What a difference a year makes.
Last year, Germany was crowned the world’s “best country” in a debut report by U.S. News & World Report, BAV Consulting, and the Wharton Business School. Respondents praised Germany for its “focus on key global issues, such as the migrant crisis and Eurozone unity.”
This year, anxiety over integrating the influx of refugees, a number of high-profile terror attacks, and growing European disunity made the perceived quality of life in Germany less attractive. As a result, the country dropped four places in the rankings. As an added insult, neighboring Switzerland took the top spot.
The ranking is based on a global survey of more than 21,000 people. It treats countries like brands, asking people about their perceptions of countries in 65 areas, ranging from family friendliness to how easy it is to start a business. Each attribute was scored, grouped into sub-categories, and added up for the overall ranking.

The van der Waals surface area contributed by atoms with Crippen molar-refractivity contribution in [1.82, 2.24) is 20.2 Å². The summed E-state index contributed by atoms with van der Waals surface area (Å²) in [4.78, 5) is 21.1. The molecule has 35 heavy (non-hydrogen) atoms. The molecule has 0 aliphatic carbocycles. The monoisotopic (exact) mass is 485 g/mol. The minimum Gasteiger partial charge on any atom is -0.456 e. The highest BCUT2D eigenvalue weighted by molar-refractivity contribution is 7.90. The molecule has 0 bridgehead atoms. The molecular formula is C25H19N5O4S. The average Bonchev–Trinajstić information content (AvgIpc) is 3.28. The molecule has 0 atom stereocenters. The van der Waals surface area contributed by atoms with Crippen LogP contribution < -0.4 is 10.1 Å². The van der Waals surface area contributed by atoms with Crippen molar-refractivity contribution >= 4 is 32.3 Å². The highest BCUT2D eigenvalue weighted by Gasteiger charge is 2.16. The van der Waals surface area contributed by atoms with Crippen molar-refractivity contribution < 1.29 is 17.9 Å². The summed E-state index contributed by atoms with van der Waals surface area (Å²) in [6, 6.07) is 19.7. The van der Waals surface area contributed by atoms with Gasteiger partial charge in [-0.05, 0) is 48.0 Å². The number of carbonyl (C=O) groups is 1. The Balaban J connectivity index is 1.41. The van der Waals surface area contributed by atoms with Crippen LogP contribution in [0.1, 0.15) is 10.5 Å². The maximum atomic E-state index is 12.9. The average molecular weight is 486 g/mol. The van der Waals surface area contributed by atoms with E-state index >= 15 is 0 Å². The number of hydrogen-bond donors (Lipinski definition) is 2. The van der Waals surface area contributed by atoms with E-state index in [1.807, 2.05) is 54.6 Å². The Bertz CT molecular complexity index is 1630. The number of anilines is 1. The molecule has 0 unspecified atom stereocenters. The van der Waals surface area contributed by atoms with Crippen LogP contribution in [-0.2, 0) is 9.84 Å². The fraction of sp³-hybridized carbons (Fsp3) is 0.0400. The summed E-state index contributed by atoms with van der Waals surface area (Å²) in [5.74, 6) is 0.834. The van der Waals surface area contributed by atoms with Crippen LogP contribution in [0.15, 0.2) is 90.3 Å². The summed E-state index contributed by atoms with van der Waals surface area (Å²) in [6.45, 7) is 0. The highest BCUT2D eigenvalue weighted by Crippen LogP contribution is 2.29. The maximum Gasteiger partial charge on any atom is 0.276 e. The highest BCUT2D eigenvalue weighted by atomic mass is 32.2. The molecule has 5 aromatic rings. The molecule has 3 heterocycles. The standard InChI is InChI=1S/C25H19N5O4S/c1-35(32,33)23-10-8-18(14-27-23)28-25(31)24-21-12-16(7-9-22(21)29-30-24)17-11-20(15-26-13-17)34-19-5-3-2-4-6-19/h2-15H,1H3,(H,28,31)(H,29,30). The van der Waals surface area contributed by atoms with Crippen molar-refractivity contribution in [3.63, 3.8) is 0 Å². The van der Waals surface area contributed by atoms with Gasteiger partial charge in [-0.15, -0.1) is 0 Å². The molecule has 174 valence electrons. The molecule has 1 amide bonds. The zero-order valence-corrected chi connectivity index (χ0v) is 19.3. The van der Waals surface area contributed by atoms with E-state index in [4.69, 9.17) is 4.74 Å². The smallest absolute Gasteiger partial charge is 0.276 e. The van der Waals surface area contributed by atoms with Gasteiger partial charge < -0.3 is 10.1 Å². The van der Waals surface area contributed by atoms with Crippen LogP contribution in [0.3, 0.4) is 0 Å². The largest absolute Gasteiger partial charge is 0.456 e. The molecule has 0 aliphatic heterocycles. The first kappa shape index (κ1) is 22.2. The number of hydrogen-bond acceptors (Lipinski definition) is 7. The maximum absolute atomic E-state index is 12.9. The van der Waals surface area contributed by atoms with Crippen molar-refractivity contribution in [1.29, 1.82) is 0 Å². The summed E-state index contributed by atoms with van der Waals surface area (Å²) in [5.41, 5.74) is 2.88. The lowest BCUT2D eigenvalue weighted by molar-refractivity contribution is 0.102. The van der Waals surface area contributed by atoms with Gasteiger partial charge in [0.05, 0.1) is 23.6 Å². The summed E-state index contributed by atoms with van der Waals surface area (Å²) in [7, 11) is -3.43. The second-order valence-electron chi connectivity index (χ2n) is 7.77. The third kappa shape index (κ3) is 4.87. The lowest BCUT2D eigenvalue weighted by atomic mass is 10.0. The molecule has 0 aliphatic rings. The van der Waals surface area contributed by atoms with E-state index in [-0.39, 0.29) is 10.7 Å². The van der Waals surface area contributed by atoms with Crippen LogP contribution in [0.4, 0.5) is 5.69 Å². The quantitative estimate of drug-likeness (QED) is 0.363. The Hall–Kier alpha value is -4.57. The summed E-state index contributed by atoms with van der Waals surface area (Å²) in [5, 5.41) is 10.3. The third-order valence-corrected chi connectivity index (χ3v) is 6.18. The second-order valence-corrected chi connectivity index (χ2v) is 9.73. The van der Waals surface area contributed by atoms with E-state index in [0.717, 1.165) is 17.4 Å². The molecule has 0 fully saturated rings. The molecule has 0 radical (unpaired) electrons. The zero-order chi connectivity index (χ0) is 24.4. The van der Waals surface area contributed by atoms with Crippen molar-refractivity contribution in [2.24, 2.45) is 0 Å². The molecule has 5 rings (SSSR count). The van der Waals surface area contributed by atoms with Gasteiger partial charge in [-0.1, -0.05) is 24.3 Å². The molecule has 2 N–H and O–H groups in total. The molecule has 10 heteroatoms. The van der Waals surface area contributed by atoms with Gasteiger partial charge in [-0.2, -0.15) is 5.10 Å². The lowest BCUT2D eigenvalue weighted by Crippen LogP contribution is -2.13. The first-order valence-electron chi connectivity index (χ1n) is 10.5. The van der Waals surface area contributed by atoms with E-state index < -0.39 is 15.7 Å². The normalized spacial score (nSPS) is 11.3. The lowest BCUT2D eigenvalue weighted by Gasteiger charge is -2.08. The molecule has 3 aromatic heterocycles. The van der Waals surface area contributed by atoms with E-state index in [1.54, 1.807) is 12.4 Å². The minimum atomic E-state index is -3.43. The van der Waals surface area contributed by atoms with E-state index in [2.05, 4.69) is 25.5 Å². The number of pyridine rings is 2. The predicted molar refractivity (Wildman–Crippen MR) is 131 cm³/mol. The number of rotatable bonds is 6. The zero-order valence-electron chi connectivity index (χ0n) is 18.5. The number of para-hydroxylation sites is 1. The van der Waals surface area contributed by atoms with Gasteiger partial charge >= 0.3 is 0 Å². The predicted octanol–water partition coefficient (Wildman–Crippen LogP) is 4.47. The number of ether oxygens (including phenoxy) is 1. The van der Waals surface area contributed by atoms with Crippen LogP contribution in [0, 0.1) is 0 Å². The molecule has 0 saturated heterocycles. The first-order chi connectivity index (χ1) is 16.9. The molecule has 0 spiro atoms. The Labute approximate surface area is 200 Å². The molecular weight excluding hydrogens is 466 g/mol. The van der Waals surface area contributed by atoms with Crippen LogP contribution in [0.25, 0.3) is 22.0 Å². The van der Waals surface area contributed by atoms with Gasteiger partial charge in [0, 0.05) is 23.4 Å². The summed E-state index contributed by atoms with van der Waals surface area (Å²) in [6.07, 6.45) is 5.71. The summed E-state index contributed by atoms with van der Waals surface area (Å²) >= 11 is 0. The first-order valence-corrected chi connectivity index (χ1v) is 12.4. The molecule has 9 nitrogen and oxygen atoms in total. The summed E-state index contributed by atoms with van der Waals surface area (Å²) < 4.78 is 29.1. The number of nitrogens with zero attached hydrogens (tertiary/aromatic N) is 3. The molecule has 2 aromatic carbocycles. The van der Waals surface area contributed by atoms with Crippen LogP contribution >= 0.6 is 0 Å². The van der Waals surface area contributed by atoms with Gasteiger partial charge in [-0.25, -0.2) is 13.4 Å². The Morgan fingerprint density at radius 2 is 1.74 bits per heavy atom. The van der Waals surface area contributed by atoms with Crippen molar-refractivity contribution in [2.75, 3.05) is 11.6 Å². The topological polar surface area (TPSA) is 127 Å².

Switzerland took the top spot because of its “progressive social systems, protection of human rights and business-friendly environment,” according to the report.
Canada and the UK were ranked in second and third place, respectively, the same as the year before.
The US dropped from fourth to seventh place in the overall ranking, with survey respondents citing the toxic presidential campaign as a reason for losing some respect for the country. (The survey was conducted starting shortly after November’s election.) For what it’s worth, if they were given a vote in the US election, survey respondents overwhelmingly preferred Hillary Clinton (59%). Just 27% would have voted for Donald Trump overall, but he was the favorite in Russia (83%) and China (54%).